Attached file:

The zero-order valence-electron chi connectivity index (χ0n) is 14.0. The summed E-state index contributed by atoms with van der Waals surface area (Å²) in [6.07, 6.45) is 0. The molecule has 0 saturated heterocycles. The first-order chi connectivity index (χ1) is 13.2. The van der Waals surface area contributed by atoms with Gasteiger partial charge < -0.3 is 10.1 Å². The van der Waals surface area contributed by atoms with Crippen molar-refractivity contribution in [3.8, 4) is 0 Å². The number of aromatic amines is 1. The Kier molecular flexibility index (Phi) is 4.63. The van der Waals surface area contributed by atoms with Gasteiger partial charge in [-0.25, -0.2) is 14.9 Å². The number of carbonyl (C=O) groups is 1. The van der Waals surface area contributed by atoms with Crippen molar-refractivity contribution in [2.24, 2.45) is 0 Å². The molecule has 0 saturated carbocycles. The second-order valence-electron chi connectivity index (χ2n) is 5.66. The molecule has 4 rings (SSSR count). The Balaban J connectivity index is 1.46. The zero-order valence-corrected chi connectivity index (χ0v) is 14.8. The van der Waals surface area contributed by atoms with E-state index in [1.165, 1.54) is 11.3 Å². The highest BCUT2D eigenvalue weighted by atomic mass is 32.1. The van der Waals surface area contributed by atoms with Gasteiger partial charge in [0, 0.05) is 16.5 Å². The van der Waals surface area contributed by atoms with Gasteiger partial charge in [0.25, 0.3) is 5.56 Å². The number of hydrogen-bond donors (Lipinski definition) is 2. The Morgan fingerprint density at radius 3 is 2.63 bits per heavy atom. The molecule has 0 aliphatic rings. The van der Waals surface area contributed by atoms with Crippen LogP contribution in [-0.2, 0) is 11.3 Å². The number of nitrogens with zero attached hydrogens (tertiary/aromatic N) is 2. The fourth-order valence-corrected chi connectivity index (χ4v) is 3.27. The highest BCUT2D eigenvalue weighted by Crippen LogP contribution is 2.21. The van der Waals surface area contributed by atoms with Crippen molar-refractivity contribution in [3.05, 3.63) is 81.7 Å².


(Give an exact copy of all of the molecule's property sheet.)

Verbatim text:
The zero-order valence-electron chi connectivity index (χ0n) is 14.0. The summed E-state index contributed by atoms with van der Waals surface area (Å²) in [6.07, 6.45) is 0. The molecule has 0 saturated heterocycles. The first-order chi connectivity index (χ1) is 13.2. The van der Waals surface area contributed by atoms with Gasteiger partial charge < -0.3 is 10.1 Å². The van der Waals surface area contributed by atoms with Crippen molar-refractivity contribution in [3.8, 4) is 0 Å². The number of aromatic amines is 1. The Kier molecular flexibility index (Phi) is 4.63. The van der Waals surface area contributed by atoms with Gasteiger partial charge in [-0.25, -0.2) is 14.9 Å². The number of carbonyl (C=O) groups is 1. The van der Waals surface area contributed by atoms with Crippen molar-refractivity contribution in [2.24, 2.45) is 0 Å². The molecule has 0 saturated carbocycles. The second-order valence-electron chi connectivity index (χ2n) is 5.66. The molecule has 4 rings (SSSR count). The Balaban J connectivity index is 1.46. The zero-order valence-corrected chi connectivity index (χ0v) is 14.8. The van der Waals surface area contributed by atoms with E-state index in [1.165, 1.54) is 11.3 Å². The highest BCUT2D eigenvalue weighted by atomic mass is 32.1. The van der Waals surface area contributed by atoms with Gasteiger partial charge in [0, 0.05) is 16.5 Å². The van der Waals surface area contributed by atoms with Gasteiger partial charge in [0.25, 0.3) is 5.56 Å². The number of hydrogen-bond donors (Lipinski definition) is 2. The Morgan fingerprint density at radius 3 is 2.63 bits per heavy atom. The molecule has 0 aliphatic rings. The van der Waals surface area contributed by atoms with Crippen LogP contribution in [-0.2, 0) is 11.3 Å². The number of nitrogens with zero attached hydrogens (tertiary/aromatic N) is 2. The fourth-order valence-corrected chi connectivity index (χ4v) is 3.27. The highest BCUT2D eigenvalue weighted by Crippen LogP contribution is 2.21. The van der Waals surface area contributed by atoms with Crippen molar-refractivity contribution in [3.05, 3.63) is 81.7 Å².